Could big cats be facing extinction?
Humans can learn a lot from them say two noted conservationists – so we must preserve these noble beasts.
Friday 08 July 2011
Forget The Lion King and its "Circle of Life" – Disney's depiction of a brave Africa kept perfectly in balance by nature's biggest predators may be no more than a fairy tale within a generation. This is the shocking prediction of Dereck and Beverly Joubert, the world's most famous living big cat conservationists. They have been in London this week to launch a show of Beverly's stunning wildlife photographs at the National Geographic, for which they are Explorers in Residence, but they are more anxious to get over an alarming message that has been falling on deaf ears.
For nearly 30 years living with lions, leopards and cheetahs in the bush, the impossibly glamorous but utterly dedicated couple has been watching the subjects of their life's work disappearing before their eyes.
"There were 450,000 lions when we were born and now there are only 20,000 worldwide," says Dereck, white-ponytailed and ramrod-straight at 55. "Leopards have declined from 700,000 to 50,000, cheetahs from 45,000 to 12,000 and tigers are down from 50,000 to just 3,000," his elegant wife and collaborator adds.
The bleak prospect is that our grandchildren will never be able to see these animals – or even the elephants, buffalo, zebra and antelope who survive by fleeing their predators – in the wild.
"We're expecting mass extinctions of big cats within 10 or 15 years unless something is done about it," Dereck says. He's looking to African governments to do this, without whose change of heart and legislation all efforts to save the beasts will be fruitless.
"Look at tigers – despite all the conservation efforts going on around them, there are less than 900 left in India, and whatever happens to tigers will happen to lions. We are in real trouble."
"Every year, 600 male lions are taken legally in safari hunts in Tanzania, Zimbabwe, Namibia, South Africa, Zambia – seven countries in total," Beverly adds. "You can shoot leopards in all those countries too, and 2,000 a year become a legal hunting trophy."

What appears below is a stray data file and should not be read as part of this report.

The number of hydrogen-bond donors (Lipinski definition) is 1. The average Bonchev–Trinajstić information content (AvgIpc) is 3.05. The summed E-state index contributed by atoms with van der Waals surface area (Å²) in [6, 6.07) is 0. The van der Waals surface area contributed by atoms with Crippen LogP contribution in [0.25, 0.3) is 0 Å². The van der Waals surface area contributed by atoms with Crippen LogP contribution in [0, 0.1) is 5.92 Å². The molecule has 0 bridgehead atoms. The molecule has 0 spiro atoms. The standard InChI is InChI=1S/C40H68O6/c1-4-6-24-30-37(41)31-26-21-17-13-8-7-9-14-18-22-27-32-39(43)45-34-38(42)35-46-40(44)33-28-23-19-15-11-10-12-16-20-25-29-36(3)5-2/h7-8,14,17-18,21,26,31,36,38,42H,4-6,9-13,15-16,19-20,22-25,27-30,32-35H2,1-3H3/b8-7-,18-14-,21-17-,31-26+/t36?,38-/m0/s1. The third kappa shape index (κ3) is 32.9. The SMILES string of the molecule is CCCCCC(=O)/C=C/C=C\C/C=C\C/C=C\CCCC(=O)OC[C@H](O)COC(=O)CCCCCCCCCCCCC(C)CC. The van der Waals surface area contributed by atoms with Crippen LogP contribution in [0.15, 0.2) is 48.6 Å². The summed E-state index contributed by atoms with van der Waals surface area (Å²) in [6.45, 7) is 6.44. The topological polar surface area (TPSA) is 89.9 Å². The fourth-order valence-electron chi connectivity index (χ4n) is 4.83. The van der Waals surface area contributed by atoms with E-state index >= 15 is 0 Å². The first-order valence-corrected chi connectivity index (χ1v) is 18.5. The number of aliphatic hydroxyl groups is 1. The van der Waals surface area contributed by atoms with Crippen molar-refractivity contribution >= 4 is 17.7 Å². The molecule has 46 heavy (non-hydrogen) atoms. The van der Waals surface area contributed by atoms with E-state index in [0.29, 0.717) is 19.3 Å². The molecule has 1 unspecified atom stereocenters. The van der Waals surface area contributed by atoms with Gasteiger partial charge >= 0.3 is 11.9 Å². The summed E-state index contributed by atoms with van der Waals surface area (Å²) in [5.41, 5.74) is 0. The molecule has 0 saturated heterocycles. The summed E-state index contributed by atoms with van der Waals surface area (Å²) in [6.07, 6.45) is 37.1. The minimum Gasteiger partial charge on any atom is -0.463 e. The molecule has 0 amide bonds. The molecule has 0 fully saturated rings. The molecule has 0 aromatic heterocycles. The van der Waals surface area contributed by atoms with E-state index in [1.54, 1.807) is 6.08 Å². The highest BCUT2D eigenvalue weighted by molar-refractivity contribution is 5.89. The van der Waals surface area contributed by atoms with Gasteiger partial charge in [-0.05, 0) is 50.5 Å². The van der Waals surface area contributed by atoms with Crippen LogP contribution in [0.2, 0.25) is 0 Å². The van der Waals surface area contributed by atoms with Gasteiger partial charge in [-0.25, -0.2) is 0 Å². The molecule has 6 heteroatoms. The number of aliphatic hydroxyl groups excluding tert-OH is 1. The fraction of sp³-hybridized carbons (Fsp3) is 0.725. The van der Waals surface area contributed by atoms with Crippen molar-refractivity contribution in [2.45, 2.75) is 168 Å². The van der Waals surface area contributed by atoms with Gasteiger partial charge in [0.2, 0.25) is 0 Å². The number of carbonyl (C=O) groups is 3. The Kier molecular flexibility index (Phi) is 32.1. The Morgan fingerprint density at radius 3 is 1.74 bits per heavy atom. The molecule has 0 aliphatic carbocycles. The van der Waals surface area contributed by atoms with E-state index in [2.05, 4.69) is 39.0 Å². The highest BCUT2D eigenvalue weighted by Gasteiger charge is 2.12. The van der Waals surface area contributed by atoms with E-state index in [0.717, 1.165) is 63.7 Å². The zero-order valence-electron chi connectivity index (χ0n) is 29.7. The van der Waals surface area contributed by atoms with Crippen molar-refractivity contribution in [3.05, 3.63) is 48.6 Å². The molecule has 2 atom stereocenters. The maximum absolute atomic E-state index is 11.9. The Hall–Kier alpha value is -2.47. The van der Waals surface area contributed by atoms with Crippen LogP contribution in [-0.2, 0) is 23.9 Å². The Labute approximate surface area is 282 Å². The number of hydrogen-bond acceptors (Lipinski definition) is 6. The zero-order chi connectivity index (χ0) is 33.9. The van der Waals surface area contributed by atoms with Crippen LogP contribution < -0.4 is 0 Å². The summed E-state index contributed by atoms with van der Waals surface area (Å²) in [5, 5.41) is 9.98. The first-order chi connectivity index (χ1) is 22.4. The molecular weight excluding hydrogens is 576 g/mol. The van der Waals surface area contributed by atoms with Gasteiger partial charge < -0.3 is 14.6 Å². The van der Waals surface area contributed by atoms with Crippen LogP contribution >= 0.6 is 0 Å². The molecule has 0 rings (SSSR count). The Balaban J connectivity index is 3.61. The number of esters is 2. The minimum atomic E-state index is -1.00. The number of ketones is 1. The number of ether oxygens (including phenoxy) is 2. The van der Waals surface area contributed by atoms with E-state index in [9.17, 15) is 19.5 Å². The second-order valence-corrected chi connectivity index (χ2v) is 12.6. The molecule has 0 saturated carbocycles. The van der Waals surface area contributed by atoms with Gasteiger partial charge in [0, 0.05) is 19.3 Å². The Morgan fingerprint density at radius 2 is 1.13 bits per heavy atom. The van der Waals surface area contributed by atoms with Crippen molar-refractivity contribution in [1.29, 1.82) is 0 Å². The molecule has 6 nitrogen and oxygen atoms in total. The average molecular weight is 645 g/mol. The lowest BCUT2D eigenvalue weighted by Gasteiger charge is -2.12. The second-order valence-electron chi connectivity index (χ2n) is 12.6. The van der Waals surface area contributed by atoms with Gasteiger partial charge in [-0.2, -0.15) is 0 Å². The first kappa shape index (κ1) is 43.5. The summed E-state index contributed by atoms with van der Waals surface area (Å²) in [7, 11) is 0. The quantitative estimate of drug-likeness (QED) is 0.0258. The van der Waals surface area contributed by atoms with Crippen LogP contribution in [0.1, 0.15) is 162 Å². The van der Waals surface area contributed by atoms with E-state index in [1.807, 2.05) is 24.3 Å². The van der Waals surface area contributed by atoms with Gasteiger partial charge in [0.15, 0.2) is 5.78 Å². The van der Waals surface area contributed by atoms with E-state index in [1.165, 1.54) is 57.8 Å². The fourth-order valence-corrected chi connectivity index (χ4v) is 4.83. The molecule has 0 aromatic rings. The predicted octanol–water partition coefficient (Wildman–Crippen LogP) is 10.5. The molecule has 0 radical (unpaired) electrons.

What does it mean? "If you take out the top predator, you remove the impetus for migrations to happen," says Dereck, who with his wife has won five Emmys, a World Ecology Award and an induction into the American Academy of Achievement as well as an order of merit from Botswana. This is now their permanent home; they live there among the cats for nine months at a time before venturing back into civilisation for a quick blast of editing and urban life.
"Take the predator pressure away and elephants and buffalos will stay in one place, picking up diseases," he explains. "They'll work the same waterhole, defecate in the ground they're feeding on and the parasite load will increase.
"The jackals and hyenas will multiply without lions preying on them, knock out the medium-sized prey like antelope, impala, zebra and wildebeest, and then start collapsing themselves.
"You'll end up with big prey species like elephants growing in intense numbers and then imploding, with everything below them wiped out. If we were systematically trying to kill off the world's top predators, we couldn't do a better job of helping the ecosystem towards destruction."
It's a story the couple claim the world just doesn't want to hear.
"No one's talking about it because they don't have any solutions. The story of Africa today is that the big cats are disappearing – and that's something we could take action to prevent."